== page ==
Tuesday, March 18, 2014 - 8:45am to 9:45am
KEC 1007

Speaker Information

Jinsub Kim
Postdoctoral Associate
School of Electrical and Computer Engineering
Cornell University


A defining feature of a smart grid is its ability to incorporate advanced data analytics for real time monitoring and control. However, heavy reliance on networking for data collection inevitably exposes a grid to threats of cyber attacks. In this talk, we consider man-in-the-middle attacks on power system topology and state estimation, where an attacker alters certain meter data to mislead the control center with an incorrect network topology or state estimate. First, we present a necessary and sufficient condition under which an undetectable attack exists. When an undetectable attack is feasible, we develop a data-driven attack mechanism that does not require any system parameter information; we show that partial meter observations are sufficient for designing undetectable attacks. Then, in order to protect a grid from potential attacks, we develop countermeasures based on meter data authentication. It is shown that if data from a set of meters satisfying a certain graph-covering property are protected, any attack can be detected.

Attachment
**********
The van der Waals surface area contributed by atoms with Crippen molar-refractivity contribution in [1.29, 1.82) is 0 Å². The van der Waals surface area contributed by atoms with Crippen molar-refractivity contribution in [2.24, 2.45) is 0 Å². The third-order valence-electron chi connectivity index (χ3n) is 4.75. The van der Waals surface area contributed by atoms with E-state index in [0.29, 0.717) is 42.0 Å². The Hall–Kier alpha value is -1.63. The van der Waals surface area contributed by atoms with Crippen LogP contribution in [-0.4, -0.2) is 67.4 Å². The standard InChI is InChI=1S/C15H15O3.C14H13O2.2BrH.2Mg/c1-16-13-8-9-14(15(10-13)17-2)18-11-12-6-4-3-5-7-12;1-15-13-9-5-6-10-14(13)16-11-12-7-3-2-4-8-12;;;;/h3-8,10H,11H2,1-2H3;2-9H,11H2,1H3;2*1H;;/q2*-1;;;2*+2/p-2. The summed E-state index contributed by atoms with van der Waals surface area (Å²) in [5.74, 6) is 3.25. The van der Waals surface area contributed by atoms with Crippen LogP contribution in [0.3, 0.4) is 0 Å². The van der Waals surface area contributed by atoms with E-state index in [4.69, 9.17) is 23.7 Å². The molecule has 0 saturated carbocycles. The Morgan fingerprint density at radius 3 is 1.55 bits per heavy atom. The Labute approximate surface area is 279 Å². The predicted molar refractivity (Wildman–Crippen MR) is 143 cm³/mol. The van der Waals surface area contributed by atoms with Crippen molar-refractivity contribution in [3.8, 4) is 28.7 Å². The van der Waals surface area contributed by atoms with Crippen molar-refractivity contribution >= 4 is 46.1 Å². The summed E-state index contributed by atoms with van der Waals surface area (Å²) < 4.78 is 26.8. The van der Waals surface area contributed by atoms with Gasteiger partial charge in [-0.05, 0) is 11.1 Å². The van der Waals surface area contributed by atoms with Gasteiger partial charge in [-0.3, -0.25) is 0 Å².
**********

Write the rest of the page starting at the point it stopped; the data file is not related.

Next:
Speaker Bio

Jinsub Kim received the B.S. degree in Electrical Engineering from Korea Advanced Institute of Science and Technology (KAIST) in 2007 and the Ph.D. degree in Electrical and Computer Engineering from Cornell University in 2014. From 2007 to 2012, his graduate study was partially supported by Samsung Scholarship. He has been a postdoctoral associate at Cornell University since September 2013. His research interest spans smart grid, signal processing, and cyber security. In particular, he is interested in developing signal processing methods and big data analytics for secure and economic grid operations. His recent study analyzed vulnerability of power system state estimation and electricity market to man-in-the-middle attacks.